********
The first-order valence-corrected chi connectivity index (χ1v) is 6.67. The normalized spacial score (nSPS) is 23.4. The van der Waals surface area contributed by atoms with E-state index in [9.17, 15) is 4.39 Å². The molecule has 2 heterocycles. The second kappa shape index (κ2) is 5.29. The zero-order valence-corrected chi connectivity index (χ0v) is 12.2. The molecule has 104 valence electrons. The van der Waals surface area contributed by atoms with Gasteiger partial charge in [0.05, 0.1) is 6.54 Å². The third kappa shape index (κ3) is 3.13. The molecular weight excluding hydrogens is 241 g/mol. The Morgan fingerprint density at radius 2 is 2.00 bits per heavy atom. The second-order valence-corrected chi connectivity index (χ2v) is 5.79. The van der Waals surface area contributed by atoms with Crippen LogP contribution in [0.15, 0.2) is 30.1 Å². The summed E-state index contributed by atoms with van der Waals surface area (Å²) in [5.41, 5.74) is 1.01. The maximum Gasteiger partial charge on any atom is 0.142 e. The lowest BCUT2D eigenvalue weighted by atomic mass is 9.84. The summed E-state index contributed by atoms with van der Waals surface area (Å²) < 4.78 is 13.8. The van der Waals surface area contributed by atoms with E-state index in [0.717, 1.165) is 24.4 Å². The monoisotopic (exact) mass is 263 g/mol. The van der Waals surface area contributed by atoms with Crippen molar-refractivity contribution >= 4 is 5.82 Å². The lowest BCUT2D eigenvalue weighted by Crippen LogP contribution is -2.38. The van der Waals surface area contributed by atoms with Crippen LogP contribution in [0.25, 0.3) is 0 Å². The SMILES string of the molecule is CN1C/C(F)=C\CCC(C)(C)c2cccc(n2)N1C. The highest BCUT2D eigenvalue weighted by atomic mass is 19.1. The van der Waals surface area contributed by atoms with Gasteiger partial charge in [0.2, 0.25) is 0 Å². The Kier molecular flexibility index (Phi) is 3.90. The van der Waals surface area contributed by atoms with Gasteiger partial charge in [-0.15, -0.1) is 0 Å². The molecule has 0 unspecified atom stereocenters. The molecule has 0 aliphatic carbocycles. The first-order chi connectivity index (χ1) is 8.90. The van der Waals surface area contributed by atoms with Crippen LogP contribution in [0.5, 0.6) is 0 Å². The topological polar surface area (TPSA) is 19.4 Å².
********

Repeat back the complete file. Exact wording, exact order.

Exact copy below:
The first-order valence-corrected chi connectivity index (χ1v) is 6.67. The normalized spacial score (nSPS) is 23.4. The van der Waals surface area contributed by atoms with E-state index in [9.17, 15) is 4.39 Å². The molecule has 2 heterocycles. The second kappa shape index (κ2) is 5.29. The zero-order valence-corrected chi connectivity index (χ0v) is 12.2. The molecule has 104 valence electrons. The van der Waals surface area contributed by atoms with Gasteiger partial charge in [0.05, 0.1) is 6.54 Å². The third kappa shape index (κ3) is 3.13. The molecular weight excluding hydrogens is 241 g/mol. The Morgan fingerprint density at radius 2 is 2.00 bits per heavy atom. The second-order valence-corrected chi connectivity index (χ2v) is 5.79. The van der Waals surface area contributed by atoms with Crippen LogP contribution in [0.15, 0.2) is 30.1 Å². The summed E-state index contributed by atoms with van der Waals surface area (Å²) in [5.41, 5.74) is 1.01. The maximum Gasteiger partial charge on any atom is 0.142 e. The lowest BCUT2D eigenvalue weighted by atomic mass is 9.84. The summed E-state index contributed by atoms with van der Waals surface area (Å²) < 4.78 is 13.8. The van der Waals surface area contributed by atoms with E-state index in [0.717, 1.165) is 24.4 Å². The monoisotopic (exact) mass is 263 g/mol. The van der Waals surface area contributed by atoms with Crippen molar-refractivity contribution >= 4 is 5.82 Å². The lowest BCUT2D eigenvalue weighted by Crippen LogP contribution is -2.38. The van der Waals surface area contributed by atoms with Crippen LogP contribution in [0.25, 0.3) is 0 Å². The SMILES string of the molecule is CN1C/C(F)=C\CCC(C)(C)c2cccc(n2)N1C. The highest BCUT2D eigenvalue weighted by atomic mass is 19.1. The van der Waals surface area contributed by atoms with Gasteiger partial charge in [0.2, 0.25) is 0 Å². The Kier molecular flexibility index (Phi) is 3.90. The van der Waals surface area contributed by atoms with Gasteiger partial charge in [-0.15, -0.1) is 0 Å². The molecule has 0 unspecified atom stereocenters. The molecule has 0 aliphatic carbocycles. The first-order chi connectivity index (χ1) is 8.90. The van der Waals surface area contributed by atoms with Crippen LogP contribution in [0.5, 0.6) is 0 Å². The topological polar surface area (TPSA) is 19.4 Å².